Story: Thai A
Photos: Thai A, Le Hoang

We visit the Ta Lai Longhouse, an inspiring ecotourism project on the edge of South Cat Tien Forest

It was quite incredible to see Chau Ma women preparing European meals for guests at the Ta Lai Longhouse. Despite having spent their whole lives in the buffer zone around South Cat Tien National Park, these women were able to make creamed pumpkin soup, barbecued pork ribs and mashed potatoes that rivaled those of professional chefs in the city. In the jungle’s dim light a long tent covered a dining table set with gleaming cutlery and plates. The table was inviting, especially for guests who were exhausted from a day of trekking through jungles that boast the greatest biodiversity in Southern Vietnam.

Tickell’s blue Flycatcher

Ta Lai Commune and other communes around South Cat Tien have long been home to communities of ethnic groups like the Chau Ma and S’Tieng. For generations they have hunted wild animals, fished and collected forest products. Unfortunately, these activities threaten the local flora and fauna, including some endangered species. South Cat Tien Forest was once home to tigers, cheetah, one-horned (Javanese) rhinos, gibbons, freshwater crocodiles and many species of endemic birds. Sadly, poachers killed the last rhino in South Cat Tien five years ago. Many endangered species of plants and animals are on the verge of extinction. Faced with this plight, the World Wildlife Fund (WWF) has long advocated preservation projects that include educating the locals and supporting forest rangers. Forest rangers, travel and cultural agencies, travel organizations and many other individuals are working together to help preserve our jungles’ biodiversity.

One of these projects is to develop ecotourism within and around reserves. In South Cat Tien National Park, the WWF supported local people to build a local-style guest house called the Ta Lai Long House. Managed by young people from Ho Chi Minh City in tandem with international volunteers and locals, the Ta Lai Longhouse is a delightful place to stay and the perfect starting point for trekking and kayaking tours. Built from wood and bamboo, the longhouse is simple yet clean and comfortable. It can accommodate 30 guests simultaneously and uses mainly solar energy. Guests of all nationalities delight in the long bamboo table and benches in the courtyard where they sip tea and chat with project coordinators and Ta Lai villagers. It’s a big surprise to meet young S’Tieng women who speak English, French and Chinese, not to mention Vietnamese and of course their native mother tongue. These young women lead trekking and kayaking tours and guide guests to local hamlets. Following a sumptuous meal eaten outdoors guests enjoy bronze gong performances by the communal troupe and stall dances performed by Tay women beside a bonfire.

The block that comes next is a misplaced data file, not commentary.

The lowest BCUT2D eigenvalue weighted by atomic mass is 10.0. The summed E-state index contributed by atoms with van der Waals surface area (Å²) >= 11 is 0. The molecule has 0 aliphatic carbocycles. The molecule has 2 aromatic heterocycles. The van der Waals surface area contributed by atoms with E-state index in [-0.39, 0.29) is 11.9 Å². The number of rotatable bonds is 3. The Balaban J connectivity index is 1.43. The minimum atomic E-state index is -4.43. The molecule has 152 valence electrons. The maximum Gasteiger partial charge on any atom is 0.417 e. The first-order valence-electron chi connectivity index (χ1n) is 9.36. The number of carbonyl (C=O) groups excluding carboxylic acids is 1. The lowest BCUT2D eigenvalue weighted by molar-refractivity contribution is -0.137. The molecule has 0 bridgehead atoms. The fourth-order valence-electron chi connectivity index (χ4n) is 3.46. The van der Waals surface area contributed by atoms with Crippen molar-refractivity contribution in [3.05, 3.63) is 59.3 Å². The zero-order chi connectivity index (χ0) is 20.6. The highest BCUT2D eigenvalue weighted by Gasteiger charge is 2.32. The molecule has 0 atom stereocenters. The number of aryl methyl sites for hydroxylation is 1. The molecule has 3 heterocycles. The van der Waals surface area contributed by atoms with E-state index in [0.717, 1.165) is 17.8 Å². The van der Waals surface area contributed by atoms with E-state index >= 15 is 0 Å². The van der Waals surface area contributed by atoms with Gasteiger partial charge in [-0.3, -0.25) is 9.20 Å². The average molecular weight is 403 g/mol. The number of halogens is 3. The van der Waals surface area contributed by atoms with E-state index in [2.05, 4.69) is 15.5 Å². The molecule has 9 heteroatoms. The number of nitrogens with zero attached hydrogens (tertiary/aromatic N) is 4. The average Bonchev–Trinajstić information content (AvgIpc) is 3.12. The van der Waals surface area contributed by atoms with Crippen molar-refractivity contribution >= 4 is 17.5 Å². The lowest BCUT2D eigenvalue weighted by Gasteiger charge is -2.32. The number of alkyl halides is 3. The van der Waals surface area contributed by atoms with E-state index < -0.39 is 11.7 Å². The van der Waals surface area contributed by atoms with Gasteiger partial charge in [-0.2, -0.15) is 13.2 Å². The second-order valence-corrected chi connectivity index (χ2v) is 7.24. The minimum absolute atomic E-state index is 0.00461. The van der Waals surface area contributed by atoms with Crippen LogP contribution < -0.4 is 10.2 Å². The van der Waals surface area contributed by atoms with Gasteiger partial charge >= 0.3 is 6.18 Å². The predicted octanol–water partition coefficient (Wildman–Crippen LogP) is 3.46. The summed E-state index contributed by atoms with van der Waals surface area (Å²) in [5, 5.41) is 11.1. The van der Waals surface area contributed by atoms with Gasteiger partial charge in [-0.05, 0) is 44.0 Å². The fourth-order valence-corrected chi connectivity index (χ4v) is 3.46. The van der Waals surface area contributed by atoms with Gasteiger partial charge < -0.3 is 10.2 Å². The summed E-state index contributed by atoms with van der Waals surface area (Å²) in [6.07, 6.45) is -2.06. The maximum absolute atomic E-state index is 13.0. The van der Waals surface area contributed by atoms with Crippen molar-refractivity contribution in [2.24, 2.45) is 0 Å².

Monkeys at South Cat Tien well adapt to the wild environment after being raised

Overseen by volunteers, the Ta Lai Longhouse is not only a great example of a homestay but a place where locals can benefit from tourism, with profits used for to aid the community. The WWF and other international organizations aim to create means for local people to earn sustainable livelihoods in ways that do not damage the forests. Sponsoring initial capital for households to buy cattle, promoting awareness about preservation and helping to establish sustainable tourism projects are some of the measures taken by the WWF to create invisible, yet sustainable, shields for national parks. These measures have resulted in positive outcomes not only in Vietnam. Countries such as Kenya, Tanzania, Peru, Chile and South Africa are helping to create new ways for residents in and near forests to earn a living, rather than simply imposing hunting bans.

Visitors to South Cat Tien National Park will revel in its multilayered plants and giant trees that are over 300
years old. They can also learn about the local wildlife. It is incredible to see peacocks dancing in a clearing at dawn, view waterholes popular with freshwater crocodiles and hear howling gibbons. At the Ta Lai Longhouse, the efforts of the WWF and many young volunteers are paying off for local people, visitors and the surrounding jungles.